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Thread: Trig Identity Question

  1. #1 Trig Identity Question 
    Forum Junior Vroomfondel's Avatar
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    I was working through my physics book when I came upon the following:

    cos<sup>m</sup>(x) = 1/2<sup>m-1</sup>(cos(mx) + m*cos((m-2)x) + ... + B(m,n)*cos((m-2*n)x) + ... + L)

    Where B(m,n) is the binomial coefficient [m!/(n!(m-n)!)] and

    L = m!/(2((m/2)!)<sup>2</sup>) for m even

    L = m!/(2((m+1)/2)!((m-1)/2)!) for m odd

    It seems to me like L should be 0 for m odd. Also, can anyone help me out with a proof of it? I have cos(mx) expanded with the Chebyshev Polynomials, but I am having trouble explicitly expressing an inverse to find cos<sup>m</sup>(x) in terms of cos(mx),cos((m-1)x,...

    Thanks,
    Vroom


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  3. #2  
    Forum Ph.D.
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    Can you check your formula for L even as well? For m = 4, you should have

    ********** cos<sup>4</sup>(x) = 1⁄2<sup>3</sup>[cos(4x)+4cos(2x)+3]

    4!∕(2(4⁄2)!) is not equal to 3. :?


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  4. #3  
    Forum Junior Vroomfondel's Avatar
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    4!/(2(4/2)!) = 4*3*2/(2*2!*2!) = 4*3*2/(2*2*2) = 2*2*3*2/(2*2*2) = 3
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  5. #4  
    Forum Professor serpicojr's Avatar
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    Quote Originally Posted by Vroomfondel
    4!/(2(4/2)!) = 4*3*2/(2*2!*2!)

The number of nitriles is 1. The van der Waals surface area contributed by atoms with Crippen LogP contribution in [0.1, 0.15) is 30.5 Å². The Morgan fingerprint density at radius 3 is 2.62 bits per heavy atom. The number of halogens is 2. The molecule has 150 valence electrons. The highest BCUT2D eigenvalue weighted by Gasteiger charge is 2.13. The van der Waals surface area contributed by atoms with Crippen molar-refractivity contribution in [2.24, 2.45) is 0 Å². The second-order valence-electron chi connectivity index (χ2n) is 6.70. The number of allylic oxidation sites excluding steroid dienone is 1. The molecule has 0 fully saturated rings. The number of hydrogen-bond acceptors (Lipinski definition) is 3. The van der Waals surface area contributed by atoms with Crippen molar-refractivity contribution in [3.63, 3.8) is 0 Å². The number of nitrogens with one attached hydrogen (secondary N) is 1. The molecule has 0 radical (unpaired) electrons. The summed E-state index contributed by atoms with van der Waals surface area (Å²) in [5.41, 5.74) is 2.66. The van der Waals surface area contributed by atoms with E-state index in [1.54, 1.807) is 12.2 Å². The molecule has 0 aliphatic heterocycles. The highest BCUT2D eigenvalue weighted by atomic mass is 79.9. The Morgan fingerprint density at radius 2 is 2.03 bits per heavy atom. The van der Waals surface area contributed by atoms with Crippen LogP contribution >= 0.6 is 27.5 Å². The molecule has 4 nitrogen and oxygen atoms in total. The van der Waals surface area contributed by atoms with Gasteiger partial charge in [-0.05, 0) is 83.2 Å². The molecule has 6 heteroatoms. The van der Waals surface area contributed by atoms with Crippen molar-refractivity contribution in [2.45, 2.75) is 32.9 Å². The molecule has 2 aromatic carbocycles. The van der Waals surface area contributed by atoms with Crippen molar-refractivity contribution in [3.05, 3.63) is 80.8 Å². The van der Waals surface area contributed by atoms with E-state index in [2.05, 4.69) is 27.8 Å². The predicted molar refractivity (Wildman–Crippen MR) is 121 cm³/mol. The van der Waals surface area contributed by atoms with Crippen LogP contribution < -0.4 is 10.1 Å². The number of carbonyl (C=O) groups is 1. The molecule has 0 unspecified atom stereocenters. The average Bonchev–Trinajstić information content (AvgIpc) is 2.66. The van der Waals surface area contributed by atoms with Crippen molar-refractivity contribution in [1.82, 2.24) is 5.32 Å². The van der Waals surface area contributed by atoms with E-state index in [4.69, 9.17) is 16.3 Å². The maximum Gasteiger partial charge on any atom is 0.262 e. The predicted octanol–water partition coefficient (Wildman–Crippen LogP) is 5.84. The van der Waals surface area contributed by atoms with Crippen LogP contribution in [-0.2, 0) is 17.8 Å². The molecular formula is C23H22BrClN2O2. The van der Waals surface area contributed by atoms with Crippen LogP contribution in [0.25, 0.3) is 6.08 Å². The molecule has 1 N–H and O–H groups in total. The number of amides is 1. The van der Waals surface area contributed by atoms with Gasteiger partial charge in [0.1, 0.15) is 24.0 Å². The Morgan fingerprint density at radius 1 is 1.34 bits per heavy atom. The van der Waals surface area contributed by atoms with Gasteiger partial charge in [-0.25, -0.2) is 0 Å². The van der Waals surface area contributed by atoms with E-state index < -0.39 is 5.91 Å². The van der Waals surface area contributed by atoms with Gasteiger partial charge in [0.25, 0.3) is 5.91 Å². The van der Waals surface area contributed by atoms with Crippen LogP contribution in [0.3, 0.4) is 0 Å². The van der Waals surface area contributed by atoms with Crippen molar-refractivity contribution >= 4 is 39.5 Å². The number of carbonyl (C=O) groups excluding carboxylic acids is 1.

Where did the second 2! in the denominator come from?
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  6. #5  
    Forum Junior Vroomfondel's Avatar
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    So many 2's, knew I would miss one. L = m!/(2((m/2)!)<sup>2</sup>). I was just trying to write it the way it was in the book, would have been easier if I wrote L = B(m,m/2)/2. Fixed it in my original post as well.
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  7. #6  
    Forum Professor serpicojr's Avatar
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    So I've started the details of a proof based on the following fact. Recall the addition formula for cosine:

    cos(a+b) = cos(a)cos(b)-sin(a)sin(b)

    So applying this to a = mx, b = x, we get:

    cos((m+1)x) = cos(mx)cos(x)-sin(mx)sin(x)

    Now applying this to a = mx, b = -x, we get:

    cos((m-1)x) = cos(mx)cos(-x)-sin(mx)sin(-x)

    But recall that cos(-x) = cos(x) (cosine is even) and sin(-x) = -sin(x) (sine is odd), and so:

    cos((m-1)x) = cos(mx)cos(x)+sin(mx)sin(x)

    Now add this equation to the one for cos((m+1)x), and you get:

    cos((m+1)x)+cos((m-1)x) = 2cos(mx)cos(x)

    Dividing by 2 and swapping sides, we now have a formula for the product cos(mx)cos(x) in terms of functions of the form cos(kx):

    cos(mx)cos(x) = (cos((m+1)x)+cos((m-1)x))/2

    You can use this to deduce some recursive formulas for your coefficients, and then using these properties, you should be able to show that the coefficients have to be equal to what you claim they are.

    (Note: I think in your formula for m odd, you want Lcos(x) and not just L.)
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